The Best Books of 2013

What to say about the state of the literary world in 2013? Well, for one, it was good—very, very good. So good I couldn't possibly make it through all the thick piles currently sitting on my bedside table. And desk. And floor. Even the Kindle has 10 books I haven't gotten to.

Yet it feels like all I've done this year is read—maybe because so many of the year's top books were sprawling sagas. Still, whether it's because of the number of books I've read or the number I still haven't gotten to, I've struggled with creating a list demarcating the best novel or the best memoir or the best anything.

So I'm just not going to do it. Presented below, in alphabetical order (but none other), are my favorite reads of the year—the ones I've recommended to friends and strangers, the ones I've pushed on my family, the ones I'd be happy to have paid full price for had I not gotten a review copy from the publisher. These are the books you should add to your reading list.

Elizabeth Gilbert
The Signature of All Things (Viking)

Sometimes you just want to read a juicy Victorian page-turner about a really odd botanist. Sometimes the book is slightly bogged down by philosophical inquiry, but so what? It's a lot of fun crisscrossing the globe with first Henry and then Alma Whittaker. This is absolutely the book with which you want to curl up with in front of the fireplace this winter. (Not the least so you can start a moss garden this spring!)

Tom Kizzia
Pilgrim's Wilderness: A True Story of Faith and Madness on the Alaska Frontier (Crown)

When I read a book in one page-turning sitting, it's incredibly rare for me to remember anything about it months later. But that's not the case with Pilgrim's Wilderness, a gripping account of family, religious fanaticism, and property rights in rural Alaska. Kizzia's book is most of all an exemplary piece of journalism—he depicts everyone even-handedly, despite the horrors he eventually describes, and he doesn't rely on overwrought description to tell the story because the facts do just fine on their own.

Brendan Koerner
The Skies Belong to Us: Love and Terror in the Golden Age of Hijacking (Crown)

I've lost track of the number of people I've told to read this book. They've all loved it. And I still stand behind what I wrote in my review this summer: "[H]onestly, I don't know how anyone could read this book and not find it enthralling." The tale of two would-be hijackers entwined with a history of hijacking and aviation in the 1960s and '70s, The Skies Belong to Us is funny, surprising, informative, and well-written—everything and anything you could wish for in a work of non-fiction.

Robert Kolker
Lost Girls: An Unsolved American Mystery (Harper)

In a culture filled with television shows and movies and novels about serial killers, Lost Girls is an important read precisely because it's the opposite—a true story of an unknown killer's victims. In my review, I wrote, "Lost Girls walks a fine line between pathos and horror, and it's an important depiction of lives all too often left unseen." And Kolker's portrayal of five young prostitutes who end up murdered on Long Island reminds us that every life does matter—that there are always families and friends and even children left behind when people die, however they lived their lives.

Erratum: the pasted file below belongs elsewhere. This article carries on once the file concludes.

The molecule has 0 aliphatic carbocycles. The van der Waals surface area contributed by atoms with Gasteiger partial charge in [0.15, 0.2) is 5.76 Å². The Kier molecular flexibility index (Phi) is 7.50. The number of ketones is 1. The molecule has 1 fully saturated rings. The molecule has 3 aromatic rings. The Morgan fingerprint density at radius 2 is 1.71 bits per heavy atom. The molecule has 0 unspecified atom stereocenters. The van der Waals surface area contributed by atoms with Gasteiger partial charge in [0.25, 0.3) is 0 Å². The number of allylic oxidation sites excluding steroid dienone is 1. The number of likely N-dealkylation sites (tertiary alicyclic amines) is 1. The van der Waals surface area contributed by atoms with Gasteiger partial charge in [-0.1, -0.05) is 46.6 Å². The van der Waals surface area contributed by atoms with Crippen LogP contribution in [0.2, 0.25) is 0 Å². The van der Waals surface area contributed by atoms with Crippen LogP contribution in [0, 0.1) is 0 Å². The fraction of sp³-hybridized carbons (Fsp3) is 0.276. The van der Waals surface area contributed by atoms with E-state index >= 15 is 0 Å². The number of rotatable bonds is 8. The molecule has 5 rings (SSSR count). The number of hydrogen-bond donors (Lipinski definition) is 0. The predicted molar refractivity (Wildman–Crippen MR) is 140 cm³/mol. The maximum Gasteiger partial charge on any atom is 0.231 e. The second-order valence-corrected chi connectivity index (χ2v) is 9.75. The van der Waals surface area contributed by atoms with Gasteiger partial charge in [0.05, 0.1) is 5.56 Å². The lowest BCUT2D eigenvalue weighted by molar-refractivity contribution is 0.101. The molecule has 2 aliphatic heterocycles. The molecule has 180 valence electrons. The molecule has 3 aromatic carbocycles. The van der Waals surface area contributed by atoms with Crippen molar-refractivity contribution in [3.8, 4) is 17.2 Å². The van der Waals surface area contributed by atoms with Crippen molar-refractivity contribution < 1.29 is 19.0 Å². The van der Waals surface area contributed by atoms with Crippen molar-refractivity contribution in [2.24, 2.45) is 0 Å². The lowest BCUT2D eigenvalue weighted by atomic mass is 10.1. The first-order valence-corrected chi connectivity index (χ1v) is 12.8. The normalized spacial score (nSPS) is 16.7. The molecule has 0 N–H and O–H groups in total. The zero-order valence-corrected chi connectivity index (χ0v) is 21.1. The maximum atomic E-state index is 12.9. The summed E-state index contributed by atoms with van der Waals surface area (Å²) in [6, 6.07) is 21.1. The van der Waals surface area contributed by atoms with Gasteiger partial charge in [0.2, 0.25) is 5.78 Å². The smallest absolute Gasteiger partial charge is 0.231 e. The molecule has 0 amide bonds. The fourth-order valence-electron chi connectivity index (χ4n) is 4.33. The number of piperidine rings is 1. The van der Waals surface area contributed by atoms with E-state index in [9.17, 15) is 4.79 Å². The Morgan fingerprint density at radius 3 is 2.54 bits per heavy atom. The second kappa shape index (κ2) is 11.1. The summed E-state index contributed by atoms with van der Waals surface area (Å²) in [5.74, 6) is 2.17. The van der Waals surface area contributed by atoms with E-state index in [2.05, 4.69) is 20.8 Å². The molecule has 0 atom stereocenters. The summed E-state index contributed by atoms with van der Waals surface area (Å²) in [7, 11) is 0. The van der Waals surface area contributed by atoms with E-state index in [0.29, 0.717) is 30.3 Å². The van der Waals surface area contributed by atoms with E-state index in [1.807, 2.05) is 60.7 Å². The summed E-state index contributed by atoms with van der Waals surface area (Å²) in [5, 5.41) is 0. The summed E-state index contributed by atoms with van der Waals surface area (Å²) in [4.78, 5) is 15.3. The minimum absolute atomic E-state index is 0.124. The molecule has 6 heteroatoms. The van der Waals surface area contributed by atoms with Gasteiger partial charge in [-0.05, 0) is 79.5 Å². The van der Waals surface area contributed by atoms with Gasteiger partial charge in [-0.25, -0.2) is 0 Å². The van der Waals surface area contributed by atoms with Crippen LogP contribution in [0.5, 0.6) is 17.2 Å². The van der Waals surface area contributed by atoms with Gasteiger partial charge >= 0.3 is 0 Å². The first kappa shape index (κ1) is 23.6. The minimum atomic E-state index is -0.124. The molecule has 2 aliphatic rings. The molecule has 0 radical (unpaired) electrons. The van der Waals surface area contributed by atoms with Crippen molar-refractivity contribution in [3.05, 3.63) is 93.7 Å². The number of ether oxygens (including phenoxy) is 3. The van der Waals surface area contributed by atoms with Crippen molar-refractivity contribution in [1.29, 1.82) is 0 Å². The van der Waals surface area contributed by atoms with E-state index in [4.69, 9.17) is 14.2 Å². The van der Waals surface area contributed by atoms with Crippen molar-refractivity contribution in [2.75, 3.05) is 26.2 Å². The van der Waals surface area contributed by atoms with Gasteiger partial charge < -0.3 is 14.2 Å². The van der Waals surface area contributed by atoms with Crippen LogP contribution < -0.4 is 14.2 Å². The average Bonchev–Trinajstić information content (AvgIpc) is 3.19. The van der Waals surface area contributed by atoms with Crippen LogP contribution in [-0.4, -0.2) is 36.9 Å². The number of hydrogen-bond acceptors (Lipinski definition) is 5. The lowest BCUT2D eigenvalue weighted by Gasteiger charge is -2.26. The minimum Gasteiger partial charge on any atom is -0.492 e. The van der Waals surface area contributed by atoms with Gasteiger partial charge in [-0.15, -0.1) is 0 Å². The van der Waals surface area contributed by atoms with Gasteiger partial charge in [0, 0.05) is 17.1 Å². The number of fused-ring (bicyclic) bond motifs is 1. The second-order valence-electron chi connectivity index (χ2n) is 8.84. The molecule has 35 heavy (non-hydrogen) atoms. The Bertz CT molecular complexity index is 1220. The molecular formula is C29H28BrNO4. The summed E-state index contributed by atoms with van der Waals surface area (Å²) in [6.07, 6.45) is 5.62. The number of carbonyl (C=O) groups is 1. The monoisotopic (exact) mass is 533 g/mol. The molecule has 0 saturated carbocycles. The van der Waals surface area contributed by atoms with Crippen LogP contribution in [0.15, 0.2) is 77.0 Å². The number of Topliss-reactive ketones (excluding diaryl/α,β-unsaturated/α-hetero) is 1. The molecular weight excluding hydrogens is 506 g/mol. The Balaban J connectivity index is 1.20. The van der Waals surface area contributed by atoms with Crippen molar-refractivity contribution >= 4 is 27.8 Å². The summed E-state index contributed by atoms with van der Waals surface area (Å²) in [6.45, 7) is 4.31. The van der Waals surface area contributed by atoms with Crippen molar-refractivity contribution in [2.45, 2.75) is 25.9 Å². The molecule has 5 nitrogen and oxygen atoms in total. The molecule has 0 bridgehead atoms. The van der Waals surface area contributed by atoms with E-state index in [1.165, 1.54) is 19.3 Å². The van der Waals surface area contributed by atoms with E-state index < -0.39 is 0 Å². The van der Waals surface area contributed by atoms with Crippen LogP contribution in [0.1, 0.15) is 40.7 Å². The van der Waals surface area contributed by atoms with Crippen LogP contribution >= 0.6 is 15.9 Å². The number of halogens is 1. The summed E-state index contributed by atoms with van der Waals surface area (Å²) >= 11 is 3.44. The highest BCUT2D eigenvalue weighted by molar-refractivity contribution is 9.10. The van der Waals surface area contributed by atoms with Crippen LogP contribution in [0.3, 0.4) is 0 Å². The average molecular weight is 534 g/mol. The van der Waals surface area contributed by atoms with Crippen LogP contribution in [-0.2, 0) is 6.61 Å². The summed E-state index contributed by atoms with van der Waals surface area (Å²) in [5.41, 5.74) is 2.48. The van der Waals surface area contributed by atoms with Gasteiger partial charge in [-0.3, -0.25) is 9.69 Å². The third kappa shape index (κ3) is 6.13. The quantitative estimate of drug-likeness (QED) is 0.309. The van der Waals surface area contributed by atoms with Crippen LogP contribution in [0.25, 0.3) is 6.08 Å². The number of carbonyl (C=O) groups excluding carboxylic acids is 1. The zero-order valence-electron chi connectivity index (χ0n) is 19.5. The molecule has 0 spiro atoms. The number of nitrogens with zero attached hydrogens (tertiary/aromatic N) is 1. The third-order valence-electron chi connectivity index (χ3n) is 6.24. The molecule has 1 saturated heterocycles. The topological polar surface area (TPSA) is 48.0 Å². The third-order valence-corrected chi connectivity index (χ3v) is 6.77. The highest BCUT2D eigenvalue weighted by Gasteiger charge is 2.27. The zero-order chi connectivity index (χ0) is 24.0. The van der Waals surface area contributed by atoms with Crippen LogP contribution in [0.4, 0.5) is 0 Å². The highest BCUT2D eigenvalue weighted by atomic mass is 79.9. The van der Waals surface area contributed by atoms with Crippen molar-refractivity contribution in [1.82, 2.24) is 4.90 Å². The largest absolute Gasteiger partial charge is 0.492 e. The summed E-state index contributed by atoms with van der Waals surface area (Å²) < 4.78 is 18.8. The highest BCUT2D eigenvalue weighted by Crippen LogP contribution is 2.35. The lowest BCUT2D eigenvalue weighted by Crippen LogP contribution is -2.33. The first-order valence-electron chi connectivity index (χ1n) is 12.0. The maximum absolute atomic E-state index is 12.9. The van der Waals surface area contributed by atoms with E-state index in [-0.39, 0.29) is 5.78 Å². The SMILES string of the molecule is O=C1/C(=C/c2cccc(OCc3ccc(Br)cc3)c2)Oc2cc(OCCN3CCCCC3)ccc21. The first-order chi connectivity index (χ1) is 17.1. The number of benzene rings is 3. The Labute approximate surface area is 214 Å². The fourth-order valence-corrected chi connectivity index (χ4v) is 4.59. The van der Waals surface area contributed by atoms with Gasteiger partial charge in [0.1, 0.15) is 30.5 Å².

Rachel Kushner
The Flamethrowers (Scribner)

Mix the New York art scene of the early 1970s with motorcycle racing in Nevada and radicals in Italy and you have a novel unlike anything else this year. The Flamethrowers is complex and inventive, but it's also a tightly constructed read, unlike so many sprawling epics that sprawl too far and fast. This may the book that pops up on the most best-of lists this year, and with good reason.

Claire Messud
The Woman Upstairs (Knopf)

Like The Flamethrowers, The Woman Upstairs is "an examination of what it means to be both a woman and an artist," as I wrote last spring. But Messud's novel is the opposite of sprawling—it's a sliver of a life, the tale of just a few months. Yet the story of the lonely schoolteacher Nora and her obsession with the glamorous Shahid family packs an emotional wallop missing from so much contemporary fiction. "Messud's sentences reel you in and cast a spell," I said in my review. Would that more novels were this entrancing.

Jamie Quatro
I Want to Show You More (Grove)

This book may have been the biggest surprise of my year. I only requested a review copy of Quatro's stories because she lives in my hometown of Lookout Mountain, Ga. What arrived in the mail was a stunning collection of fiction about desire, love, death, and God. I wrote at the time, "Death, sex, Jesus—they're all intertwined, Quatro seems to be saying. Her characters' emotions are raw and on display. … Quatro doesn't just dissect the modern marriage and the modern family, but the modern evangelical church. It's a book to both devour and chew over."